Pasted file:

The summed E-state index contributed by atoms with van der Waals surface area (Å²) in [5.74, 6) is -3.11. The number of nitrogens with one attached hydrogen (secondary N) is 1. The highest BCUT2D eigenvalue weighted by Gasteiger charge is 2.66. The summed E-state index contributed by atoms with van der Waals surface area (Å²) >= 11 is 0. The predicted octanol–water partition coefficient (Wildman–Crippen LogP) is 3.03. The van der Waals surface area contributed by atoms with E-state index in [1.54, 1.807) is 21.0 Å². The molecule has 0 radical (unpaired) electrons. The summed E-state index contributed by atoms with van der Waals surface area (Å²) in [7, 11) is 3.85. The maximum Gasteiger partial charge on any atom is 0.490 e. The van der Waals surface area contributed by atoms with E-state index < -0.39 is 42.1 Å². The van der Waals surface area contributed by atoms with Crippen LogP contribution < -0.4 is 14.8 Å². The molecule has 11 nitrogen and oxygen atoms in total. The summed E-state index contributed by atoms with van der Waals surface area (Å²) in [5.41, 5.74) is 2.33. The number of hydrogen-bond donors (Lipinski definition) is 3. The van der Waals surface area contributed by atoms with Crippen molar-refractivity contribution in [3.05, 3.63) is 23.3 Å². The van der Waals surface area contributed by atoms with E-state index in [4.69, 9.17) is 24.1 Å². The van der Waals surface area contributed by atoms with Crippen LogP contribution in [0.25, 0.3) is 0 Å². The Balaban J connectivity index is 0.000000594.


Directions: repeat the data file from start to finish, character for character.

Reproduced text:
The summed E-state index contributed by atoms with van der Waals surface area (Å²) in [5.74, 6) is -3.11. The number of nitrogens with one attached hydrogen (secondary N) is 1. The highest BCUT2D eigenvalue weighted by Gasteiger charge is 2.66. The summed E-state index contributed by atoms with van der Waals surface area (Å²) >= 11 is 0. The predicted octanol–water partition coefficient (Wildman–Crippen LogP) is 3.03. The van der Waals surface area contributed by atoms with E-state index in [1.54, 1.807) is 21.0 Å². The molecule has 0 radical (unpaired) electrons. The summed E-state index contributed by atoms with van der Waals surface area (Å²) in [7, 11) is 3.85. The maximum Gasteiger partial charge on any atom is 0.490 e. The van der Waals surface area contributed by atoms with E-state index < -0.39 is 42.1 Å². The van der Waals surface area contributed by atoms with Crippen LogP contribution < -0.4 is 14.8 Å². The molecule has 11 nitrogen and oxygen atoms in total. The summed E-state index contributed by atoms with van der Waals surface area (Å²) in [5.41, 5.74) is 2.33. The number of hydrogen-bond donors (Lipinski definition) is 3. The van der Waals surface area contributed by atoms with Crippen molar-refractivity contribution in [3.05, 3.63) is 23.3 Å². The van der Waals surface area contributed by atoms with E-state index in [4.69, 9.17) is 24.1 Å². The van der Waals surface area contributed by atoms with Crippen LogP contribution in [0.25, 0.3) is 0 Å². The Balaban J connectivity index is 0.000000594.